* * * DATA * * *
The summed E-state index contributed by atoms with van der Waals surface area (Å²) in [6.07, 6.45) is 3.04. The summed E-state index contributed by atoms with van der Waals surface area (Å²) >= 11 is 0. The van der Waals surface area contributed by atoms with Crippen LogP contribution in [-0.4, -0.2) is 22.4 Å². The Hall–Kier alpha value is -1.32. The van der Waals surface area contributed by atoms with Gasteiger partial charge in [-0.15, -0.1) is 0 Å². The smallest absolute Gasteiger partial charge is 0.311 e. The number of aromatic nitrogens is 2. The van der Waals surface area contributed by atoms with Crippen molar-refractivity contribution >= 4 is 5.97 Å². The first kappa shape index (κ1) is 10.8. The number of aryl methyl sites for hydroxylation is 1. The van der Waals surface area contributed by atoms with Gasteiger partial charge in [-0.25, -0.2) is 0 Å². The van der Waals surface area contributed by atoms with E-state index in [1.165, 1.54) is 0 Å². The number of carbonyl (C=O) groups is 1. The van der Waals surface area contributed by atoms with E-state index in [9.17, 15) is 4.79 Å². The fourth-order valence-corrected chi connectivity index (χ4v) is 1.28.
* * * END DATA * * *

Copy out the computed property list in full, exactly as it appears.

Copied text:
The summed E-state index contributed by atoms with van der Waals surface area (Å²) in [6.07, 6.45) is 3.04. The summed E-state index contributed by atoms with van der Waals surface area (Å²) >= 11 is 0. The van der Waals surface area contributed by atoms with Crippen LogP contribution in [-0.4, -0.2) is 22.4 Å². The Hall–Kier alpha value is -1.32. The van der Waals surface area contributed by atoms with Gasteiger partial charge in [-0.15, -0.1) is 0 Å². The smallest absolute Gasteiger partial charge is 0.311 e. The number of aromatic nitrogens is 2. The van der Waals surface area contributed by atoms with Crippen molar-refractivity contribution >= 4 is 5.97 Å². The first kappa shape index (κ1) is 10.8. The number of aryl methyl sites for hydroxylation is 1. The van der Waals surface area contributed by atoms with Gasteiger partial charge in [-0.25, -0.2) is 0 Å². The van der Waals surface area contributed by atoms with E-state index in [1.165, 1.54) is 0 Å². The number of carbonyl (C=O) groups is 1. The van der Waals surface area contributed by atoms with E-state index in [9.17, 15) is 4.79 Å². The fourth-order valence-corrected chi connectivity index (χ4v) is 1.28.